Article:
Scott G Winterton, Deseret News
SALT LAKE CITY — While it's not standard practice now for Utah colleges to look at an applicant's Web presence, admissions officers at schools across the country and potential employers are checking online footprints more and more.
Kaplan Test Prep recently reported that a higher percentage of college admissions officers are searching applicants’ social media and online presence than last year. Yet most college applicants don’t seem too concerned about it.
The phone survey of 381 admissions officers found that 29 percent of college admissions officers have Googled applicants and 31 percent have looked at applicants' social networking pages.
As far as admissions officers finding something negatively impacting an applicant’s chances, the number has gone from 35 percent in 2012 to 30 percent.
“I’ve heard about (the practice) but I wasn’t that worried because I don’t post anything I wouldn’t want my mother to see,” said Hannah Bishop, 18, who applied to colleges last fall.
Bishop’s now studying at Southern Utah University and said she sees people posting things that she thinks could hurt their chances at opportunities. She said one of her friends told her she didn’t get a job because the company discovered online photographs of her at a party with alcohol and decided to hire another candidate.
An online survey of Kaplan students found that more than 75 percent would be either “not at all concerned” or “not too concerned” if an admissions officer did an online search of them.
But some say that students should be more concerned about online footprints.
“I think there is a little bit of disconnect between what students perceive they’re doing just as fun with their friends, or they may feel a little bit more anonymous than they are,” said Sari Rauscher, college counseling director at the Waterford School, a private liberal arts school in Sandy that emphasizes college preparation.
Rauscher said she and other counselors need to remind students to be careful about their online presence because future employers and future college or graduate school admissions staff may see it.
“It’s similar to them going into an interview and looking nice and having the right answers or having things on their resume to make them look good to colleges,” Rauscher said. “It’s a natural extension of what they have on their Facebook profiles and their social media profiles that would look good to colleges and employers. And some don’t consider that.”
Looking into an applicant’s online presence isn’t standard procedure for the University of Utah, Westminster College, Utah State University and Brigham Young University.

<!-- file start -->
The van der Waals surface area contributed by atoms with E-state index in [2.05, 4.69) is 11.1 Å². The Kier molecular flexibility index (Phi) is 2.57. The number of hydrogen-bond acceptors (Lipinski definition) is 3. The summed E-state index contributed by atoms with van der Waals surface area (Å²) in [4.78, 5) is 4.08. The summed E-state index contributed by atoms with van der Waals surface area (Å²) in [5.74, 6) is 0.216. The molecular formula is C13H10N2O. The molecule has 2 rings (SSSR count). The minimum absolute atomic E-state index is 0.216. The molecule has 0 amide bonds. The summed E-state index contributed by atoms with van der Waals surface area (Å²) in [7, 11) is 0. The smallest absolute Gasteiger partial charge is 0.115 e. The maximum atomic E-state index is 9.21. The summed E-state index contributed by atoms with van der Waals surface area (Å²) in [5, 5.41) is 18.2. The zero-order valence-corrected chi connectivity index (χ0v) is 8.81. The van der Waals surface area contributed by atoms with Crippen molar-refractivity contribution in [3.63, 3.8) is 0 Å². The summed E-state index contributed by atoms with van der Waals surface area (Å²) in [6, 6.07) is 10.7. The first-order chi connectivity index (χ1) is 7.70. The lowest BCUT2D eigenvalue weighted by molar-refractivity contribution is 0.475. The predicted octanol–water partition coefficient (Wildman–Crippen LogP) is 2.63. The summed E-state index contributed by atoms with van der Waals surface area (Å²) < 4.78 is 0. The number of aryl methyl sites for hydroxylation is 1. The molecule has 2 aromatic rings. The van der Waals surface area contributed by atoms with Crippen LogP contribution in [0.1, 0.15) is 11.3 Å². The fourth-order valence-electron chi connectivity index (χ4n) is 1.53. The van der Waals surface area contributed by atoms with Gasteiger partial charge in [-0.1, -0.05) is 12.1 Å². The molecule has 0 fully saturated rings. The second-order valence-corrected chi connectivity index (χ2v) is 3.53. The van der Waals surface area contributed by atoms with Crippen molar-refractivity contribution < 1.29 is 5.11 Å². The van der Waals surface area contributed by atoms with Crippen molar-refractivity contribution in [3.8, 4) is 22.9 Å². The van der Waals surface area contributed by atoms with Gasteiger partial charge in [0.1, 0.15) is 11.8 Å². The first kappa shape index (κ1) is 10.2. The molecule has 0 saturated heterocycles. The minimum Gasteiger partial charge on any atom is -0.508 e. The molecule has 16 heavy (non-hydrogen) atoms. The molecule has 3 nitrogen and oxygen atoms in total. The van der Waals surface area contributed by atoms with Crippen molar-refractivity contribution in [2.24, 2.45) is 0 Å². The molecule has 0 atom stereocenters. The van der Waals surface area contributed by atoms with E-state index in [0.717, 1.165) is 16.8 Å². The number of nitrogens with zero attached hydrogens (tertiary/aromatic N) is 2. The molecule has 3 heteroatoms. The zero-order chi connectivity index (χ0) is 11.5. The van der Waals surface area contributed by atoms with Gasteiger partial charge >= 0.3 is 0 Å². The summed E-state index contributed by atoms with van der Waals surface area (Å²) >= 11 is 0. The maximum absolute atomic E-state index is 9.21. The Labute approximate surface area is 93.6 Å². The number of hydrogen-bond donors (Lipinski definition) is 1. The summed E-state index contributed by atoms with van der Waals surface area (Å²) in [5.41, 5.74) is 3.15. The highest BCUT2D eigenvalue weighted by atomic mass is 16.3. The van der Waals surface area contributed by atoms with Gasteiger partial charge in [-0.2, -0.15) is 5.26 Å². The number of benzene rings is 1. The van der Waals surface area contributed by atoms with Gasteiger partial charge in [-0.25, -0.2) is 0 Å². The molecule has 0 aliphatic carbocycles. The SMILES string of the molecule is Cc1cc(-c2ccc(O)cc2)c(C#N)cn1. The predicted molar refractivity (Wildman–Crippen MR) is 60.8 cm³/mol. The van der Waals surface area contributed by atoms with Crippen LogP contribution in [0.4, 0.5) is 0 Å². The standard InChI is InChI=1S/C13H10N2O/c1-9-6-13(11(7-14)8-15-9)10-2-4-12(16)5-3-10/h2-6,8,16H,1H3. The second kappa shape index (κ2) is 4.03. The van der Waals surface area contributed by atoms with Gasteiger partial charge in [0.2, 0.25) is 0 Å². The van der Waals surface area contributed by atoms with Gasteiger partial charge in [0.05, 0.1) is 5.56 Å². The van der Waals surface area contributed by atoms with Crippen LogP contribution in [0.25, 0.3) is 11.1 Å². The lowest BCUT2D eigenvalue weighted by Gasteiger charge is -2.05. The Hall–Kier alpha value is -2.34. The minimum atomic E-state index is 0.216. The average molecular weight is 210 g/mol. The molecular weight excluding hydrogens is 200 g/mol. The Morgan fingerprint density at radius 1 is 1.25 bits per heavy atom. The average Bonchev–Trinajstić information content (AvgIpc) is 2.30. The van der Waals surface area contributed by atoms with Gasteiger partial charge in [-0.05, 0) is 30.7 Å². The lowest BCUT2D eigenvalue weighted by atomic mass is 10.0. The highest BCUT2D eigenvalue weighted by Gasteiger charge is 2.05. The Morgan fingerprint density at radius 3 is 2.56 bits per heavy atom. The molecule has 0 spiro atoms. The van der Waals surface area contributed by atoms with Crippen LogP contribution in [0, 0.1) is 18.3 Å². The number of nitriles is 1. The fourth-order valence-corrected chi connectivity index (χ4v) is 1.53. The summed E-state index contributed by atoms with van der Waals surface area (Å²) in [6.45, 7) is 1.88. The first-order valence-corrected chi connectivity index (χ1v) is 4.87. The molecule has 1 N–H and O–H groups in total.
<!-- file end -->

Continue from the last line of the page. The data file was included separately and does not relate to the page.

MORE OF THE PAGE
“Here at Westminster, that is not standard practice in the decision process. It’s not usual practice. We don’t have a written policy against it, but we just don’t do it. We have other ways to determine good fit students for Westminster,” said Darlene Dilley, director of admissions at Westminster College.
Dilley said it’s an issue coming to the forefront and something the school may consider in the future.
Other school officials in Utah said they go off an admissions index based on charts of GPA and test scores, so something like an online profile wouldn’t come into play. Some admissions staff said they wouldn’t even have time to look at more than just the application.
“The survey results that we’re referencing are not that surprising to see that some schools do,” said Matt Lopez, director of admissions at the U. “In my mind’s eye of a fair process, I obviously like the applicant to be aware of what we’re judging them on and that’s certainly something that not every applicant has, nor would we be able to find every applicant.”
However, future employers and almost a third of admissions officers — more likely at smaller and liberal arts schools — will be looking at applicants’ online footprints, according to Trent Hunsaker, social media marketing coordinator at USU.
“This type of personal branding, whether or not admission might be based on your online footprint, there’s not doubt that a job could be affected by it later on,” Hunsaker said. “I would definitely not have anything on there that they would not happily show their parents.”
Hunsaker quoted the movie “The Social Network” and said the Internet is written in ink — not pencil — and posts will stick with people for a long time.
“It’s a new phenomenon that we’re dealing with because these millennial students have grown up online,” Hunsaker said. “These students have a rich digital history, and it’s a new thing that we haven’t seen or dealt with in the past.”
Rauscher recommends that students keep their profiles devoid of anything obscene or that shows they might be out of control, like photos of them partying or breaking the law. She said colleges don’t want to bring problems to their campuses.
“The thing that students might not be quite as aware about is making these easily disparaging comments that don’t have a lot of thought behind them. They have to be really careful about that,” she said.
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